About the Author

I thought we should start the New Year off with a little meet and greet.  Just a Smidge has gained quite a few new readers in 2012, so I thought an "about the author" segment would be helpful. I am the 40-year-old husband of an amazing woman, and father of three boys, affectionately known as Son Number One, Two and Three, currently ranging in ages from eight to four years old. My beautiful wife and I are raising/corralling them in Northern California, where we were both born and raised.

I think we should really start with my name. The following is a segment from “The Name,” the very first Just a Smidge post I ever wrote, way back in June of 2008. It is also the forward of my latest book, The Tree of Death, and Other Hilarious Stories.

I am a fourth-generation American who was born and raised in California, but you would never guess that when looking at my name, so I really feel like I should start with an explanation. It's spelled Schmatjen. It's pronounced "Smidgen", like a smidgen of this, and a smidgen of that. No one in the family knows why. It's German, but some kind of strange hill-people German that were more Austrian, or more Swiss, or more drunk than regular Germans.

So we all went by "Smidge." Once you pronounce it for people, that's your nickname. No getting around it, and all in all it's a pretty good deal for a kid. If you're destined for a certain nickname, it's nice to know ahead of time that it's going to be palatable.

In the Schmatjen clan, there is a general rule that because of the last name's inherent spelling and pronunciation issues, the first names had better be fool-proof. So, inexplicably, my folks named me Marc with a "C." I'm not sure what they were thinking at the time, but looking back on it, it seems ill-advised. I have always liked it, but it invariably adds an extra dimension to the name-explaining process that we Schmatjens constantly go through.

So that’s the story on the name. Now, here are 23 other facts that you should know about me:

1) My wife thinks I am a great driver.
2) My grandpa killed General Patton's dog.
3) Bright sunlight makes me sneeze.
4) I am related to a U.S. president, but I forget which one. I think it's either Grover Cleveland or Woodrow Wilson. I don't care. I would only be excited if it was Teddy Roosevelt, and it isn't.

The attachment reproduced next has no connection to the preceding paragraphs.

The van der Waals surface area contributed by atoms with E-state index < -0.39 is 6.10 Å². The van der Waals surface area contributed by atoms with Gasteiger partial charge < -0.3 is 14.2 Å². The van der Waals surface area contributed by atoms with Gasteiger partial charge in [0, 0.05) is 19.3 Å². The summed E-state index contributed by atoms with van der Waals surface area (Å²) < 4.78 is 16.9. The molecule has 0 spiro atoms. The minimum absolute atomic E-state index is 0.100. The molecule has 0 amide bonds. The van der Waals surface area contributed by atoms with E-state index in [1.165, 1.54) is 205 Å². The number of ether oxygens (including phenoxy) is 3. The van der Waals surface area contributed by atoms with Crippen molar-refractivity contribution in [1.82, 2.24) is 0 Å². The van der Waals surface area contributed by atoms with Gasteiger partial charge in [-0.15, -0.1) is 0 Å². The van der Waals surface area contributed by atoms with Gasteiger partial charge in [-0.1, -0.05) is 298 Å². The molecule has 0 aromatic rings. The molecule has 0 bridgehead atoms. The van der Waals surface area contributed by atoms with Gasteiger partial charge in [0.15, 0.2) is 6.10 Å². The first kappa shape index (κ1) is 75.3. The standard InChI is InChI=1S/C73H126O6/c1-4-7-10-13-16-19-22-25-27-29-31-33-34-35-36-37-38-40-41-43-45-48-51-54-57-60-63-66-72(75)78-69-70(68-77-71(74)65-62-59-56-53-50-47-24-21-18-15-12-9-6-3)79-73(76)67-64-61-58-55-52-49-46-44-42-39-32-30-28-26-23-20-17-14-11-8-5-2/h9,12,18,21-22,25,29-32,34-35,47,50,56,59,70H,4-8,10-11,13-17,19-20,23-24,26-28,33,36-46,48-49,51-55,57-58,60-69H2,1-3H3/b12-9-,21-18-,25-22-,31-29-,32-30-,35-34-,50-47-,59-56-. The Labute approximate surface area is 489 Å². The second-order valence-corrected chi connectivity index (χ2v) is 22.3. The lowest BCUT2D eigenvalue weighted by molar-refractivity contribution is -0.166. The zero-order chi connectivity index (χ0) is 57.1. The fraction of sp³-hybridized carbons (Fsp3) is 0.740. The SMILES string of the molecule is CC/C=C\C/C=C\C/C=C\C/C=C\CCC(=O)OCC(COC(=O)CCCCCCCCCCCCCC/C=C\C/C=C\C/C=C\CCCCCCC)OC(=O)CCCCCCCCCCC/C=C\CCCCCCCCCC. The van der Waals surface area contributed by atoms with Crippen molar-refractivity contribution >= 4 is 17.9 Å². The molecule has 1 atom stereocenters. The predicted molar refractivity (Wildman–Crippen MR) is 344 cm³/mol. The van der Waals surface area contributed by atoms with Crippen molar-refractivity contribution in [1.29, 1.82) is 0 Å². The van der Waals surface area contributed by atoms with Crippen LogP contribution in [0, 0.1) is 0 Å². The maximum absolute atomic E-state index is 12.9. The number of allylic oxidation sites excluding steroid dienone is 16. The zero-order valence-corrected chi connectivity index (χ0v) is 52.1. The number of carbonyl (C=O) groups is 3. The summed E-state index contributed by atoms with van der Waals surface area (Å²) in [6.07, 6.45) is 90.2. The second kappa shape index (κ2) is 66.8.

5) My favorite movie is a tie between Romancing the Stone and Fletch.
6) Until I was in my teens, I thought that coffee really would stunt your growth, and that drinking alcohol made your beard grow faster, because in the movies, when guys would wake up hung-over, they always had a five-o’clock shadow.
7) I cry at the end of Rudy.
8) I am slightly over six feet tall, I weigh just over 200 pounds, and I have the bladder capacity of a four-year-old.
9) My two favorite flavors are slightly burnt pepperoni and toasted sesame seeds.
10) I swam 100,000 yards in one week when I was in high school.
11) I can remember movie quotes and song lyrics from 20 years ago, but I can't remember what my wife just told me three minutes ago.
12) I did a flying squirrel off of a 60-foot-tall rock into Lake Havasu, and I have very mixed feelings about my kids ever trying something like that.
13) I constantly get my left and right mixed up. It makes driving directions with my wife difficult.
14) My favorite joke of all time is: A guy walks into the psychiatrist’s office wearing nothing but underwear made out of Saran wrap. The psychiatrist looks at him and says, "Well, I can clearly see you’re nuts."
15) My basic math skills leave something to be desired.
16) I cannot stand cantaloupe. Fruit salad that contains cantaloupe is completely ruined.
17) I was born without the ability to have any sympathy whatsoever for stupidity.
18) I have had the controls of an airplane for about 10 seconds. I was not good at flying straight or level.
19) I crossed into Switzerland underground briefly while in a salt mine, but I have never been there above ground.
20) My favorite place to be is on a boat.
21) I have never wanted to be younger.
22) I truly like almost everybody I meet.
23) My wife is still laughing right now about #1.

So there you have it, folks. You now know everything you need to know about me. We'll be back to our regularly scheduled programming next week.

Happy New Year, everybody!

See you soon,


Copyright © 2013 Marc Schmatjen

The Just a Smidge Anthology (Volume I) has arrived!
Get your copy today for only $0.99!
Go get your copy of "The Tree of Death, and Other Hilarious Stories" for your mobile device’s free Kindle, Nook, or iBooks app. You’re going to love it!